Staying at school longer. An honorary professor from Sydney university recently called extending the school leaving age “keeping kids incarcerated” but in Tasmania the government seems undeterred. Down south the Green party Education Minister Nick McKim at the weekend told the annual meeting State School Parents and Friends it is time for a serious look at extending the compulsory leaving age from 17 to 18.
Back in November Susan Groundwater-Smith, from Sydney Uni’s division of professional learning and the recipient of funding from the NSW Department of Education and Community to investigate the responses of young people to the changes to the school leaving age, wrote that prescribing a school leaving age of 17 is not only uncomfortable for some but downright constraining for others.”
On The Conversation website she argued:
In modern education policy, we focus solely on the economic returns from schooling without looking for the social and civic benefits. This is simply flawed. The principal author of this narrative is the Organisation for Economic Cooperation and Development (OECD) with its relentless attention to the neoliberal discourse.
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Neoliberalism, with its emphasis on efficiency and international competitiveness, is thought to contribute to the economic health of the nation.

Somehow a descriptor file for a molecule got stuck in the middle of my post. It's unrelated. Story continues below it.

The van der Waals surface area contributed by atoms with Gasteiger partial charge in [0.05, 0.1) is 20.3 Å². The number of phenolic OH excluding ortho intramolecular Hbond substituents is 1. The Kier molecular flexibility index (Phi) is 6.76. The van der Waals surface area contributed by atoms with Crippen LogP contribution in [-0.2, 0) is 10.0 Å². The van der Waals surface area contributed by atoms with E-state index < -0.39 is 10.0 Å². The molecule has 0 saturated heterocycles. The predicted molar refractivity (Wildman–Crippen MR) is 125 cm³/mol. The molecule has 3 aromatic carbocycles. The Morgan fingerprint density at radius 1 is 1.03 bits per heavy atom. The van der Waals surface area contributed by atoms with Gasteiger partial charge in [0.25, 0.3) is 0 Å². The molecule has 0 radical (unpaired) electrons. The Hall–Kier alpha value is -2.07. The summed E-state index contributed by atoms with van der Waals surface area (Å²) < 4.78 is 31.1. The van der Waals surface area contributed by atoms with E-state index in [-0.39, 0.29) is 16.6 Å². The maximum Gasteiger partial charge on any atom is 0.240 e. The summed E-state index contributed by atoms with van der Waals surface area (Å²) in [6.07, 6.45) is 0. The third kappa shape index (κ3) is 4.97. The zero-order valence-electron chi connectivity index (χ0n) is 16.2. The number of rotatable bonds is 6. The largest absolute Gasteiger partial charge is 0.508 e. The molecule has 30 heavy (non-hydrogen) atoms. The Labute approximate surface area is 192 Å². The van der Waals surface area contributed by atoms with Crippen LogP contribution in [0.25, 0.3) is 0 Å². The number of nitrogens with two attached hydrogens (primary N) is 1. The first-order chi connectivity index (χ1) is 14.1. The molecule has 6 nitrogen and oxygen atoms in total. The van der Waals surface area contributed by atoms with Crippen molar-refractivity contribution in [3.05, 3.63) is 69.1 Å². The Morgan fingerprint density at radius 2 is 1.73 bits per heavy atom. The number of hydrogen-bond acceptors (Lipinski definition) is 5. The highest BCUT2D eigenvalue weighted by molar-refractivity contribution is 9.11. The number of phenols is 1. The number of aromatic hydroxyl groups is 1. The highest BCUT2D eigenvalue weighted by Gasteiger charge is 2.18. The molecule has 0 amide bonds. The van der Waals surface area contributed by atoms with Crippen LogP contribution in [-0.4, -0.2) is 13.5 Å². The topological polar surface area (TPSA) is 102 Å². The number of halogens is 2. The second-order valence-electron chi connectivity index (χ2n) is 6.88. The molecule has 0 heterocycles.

It leads, inexorably, to state control of the ways in which educational enterprises may function, presumably to the benefit of the state. What is good for the state is good for its citizens.
But for some young people there is no inclination to stay longer and the evidence is not at all clear that those extra years will result in greater employability or economic benefits.
A Northern Territory Indicator. Some polling published in the NT News this morning that produced this headline:
Our Crikey expert in these polling matters, the Poll Bludger, concludes that the general impression of the polling is that the CLP will emerge from Saturday’s election with a small majority. And the Crikey Election Indicator this morning points in the same direction.
Time for a diversionary side show? There’s nothing like a bit of nationalistic fervour with which an undemocratic regime can divert the attention of its people from economic troubles at home. Which makes me concerned when headlines like this follow news of a decline in economic growth to a level which threatens an ability to keep improving living standards:
It’s not that I’m worried about an outbreak of some kind of armed conflict but that those stories about slowing growth might be understating the economic problem.
Some news and views noted along the way.
- God as a drug: the rise of American megachurches.
- War is not necessarily the cause of post-traumatic stress disorder.
- Babies may not have a “moral compass” after all.
- China’s top future leaders to watch. (Part 1) (Part 2) (Part 3).
- Maintenance and champerty — big tobacco and the WTO.
- There should be no immunity for Julian Assange from these allegations.